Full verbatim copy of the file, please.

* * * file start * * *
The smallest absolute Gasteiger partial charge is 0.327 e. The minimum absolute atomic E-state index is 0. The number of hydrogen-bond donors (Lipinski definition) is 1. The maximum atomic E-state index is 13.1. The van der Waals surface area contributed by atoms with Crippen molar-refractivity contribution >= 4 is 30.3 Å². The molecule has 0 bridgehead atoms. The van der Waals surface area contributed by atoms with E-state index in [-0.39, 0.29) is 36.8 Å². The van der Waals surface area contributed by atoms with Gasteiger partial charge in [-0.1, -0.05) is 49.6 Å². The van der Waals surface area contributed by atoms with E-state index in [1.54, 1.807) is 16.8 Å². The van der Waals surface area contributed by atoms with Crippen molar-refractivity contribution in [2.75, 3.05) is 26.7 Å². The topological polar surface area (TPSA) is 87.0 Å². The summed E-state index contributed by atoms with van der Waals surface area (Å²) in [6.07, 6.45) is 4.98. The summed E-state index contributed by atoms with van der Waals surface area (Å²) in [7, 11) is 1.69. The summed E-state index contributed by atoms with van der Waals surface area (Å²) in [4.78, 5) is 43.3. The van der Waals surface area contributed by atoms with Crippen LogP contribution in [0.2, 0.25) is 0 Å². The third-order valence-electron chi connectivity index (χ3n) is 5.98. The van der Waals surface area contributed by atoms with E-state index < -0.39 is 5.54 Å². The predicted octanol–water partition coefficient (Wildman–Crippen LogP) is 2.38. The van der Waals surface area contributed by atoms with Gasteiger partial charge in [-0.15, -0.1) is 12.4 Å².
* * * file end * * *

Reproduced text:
The smallest absolute Gasteiger partial charge is 0.327 e. The minimum absolute atomic E-state index is 0. The number of hydrogen-bond donors (Lipinski definition) is 1. The maximum atomic E-state index is 13.1. The van der Waals surface area contributed by atoms with Crippen molar-refractivity contribution >= 4 is 30.3 Å². The molecule has 0 bridgehead atoms. The van der Waals surface area contributed by atoms with E-state index in [-0.39, 0.29) is 36.8 Å². The van der Waals surface area contributed by atoms with Gasteiger partial charge in [-0.1, -0.05) is 49.6 Å². The van der Waals surface area contributed by atoms with E-state index in [1.54, 1.807) is 16.8 Å². The van der Waals surface area contributed by atoms with Crippen molar-refractivity contribution in [2.75, 3.05) is 26.7 Å². The topological polar surface area (TPSA) is 87.0 Å². The summed E-state index contributed by atoms with van der Waals surface area (Å²) in [6.07, 6.45) is 4.98. The summed E-state index contributed by atoms with van der Waals surface area (Å²) in [7, 11) is 1.69. The summed E-state index contributed by atoms with van der Waals surface area (Å²) in [4.78, 5) is 43.3. The van der Waals surface area contributed by atoms with Crippen LogP contribution in [0.2, 0.25) is 0 Å². The third-order valence-electron chi connectivity index (χ3n) is 5.98. The van der Waals surface area contributed by atoms with E-state index < -0.39 is 5.54 Å². The predicted octanol–water partition coefficient (Wildman–Crippen LogP) is 2.38. The van der Waals surface area contributed by atoms with Gasteiger partial charge in [-0.15, -0.1) is 12.4 Å².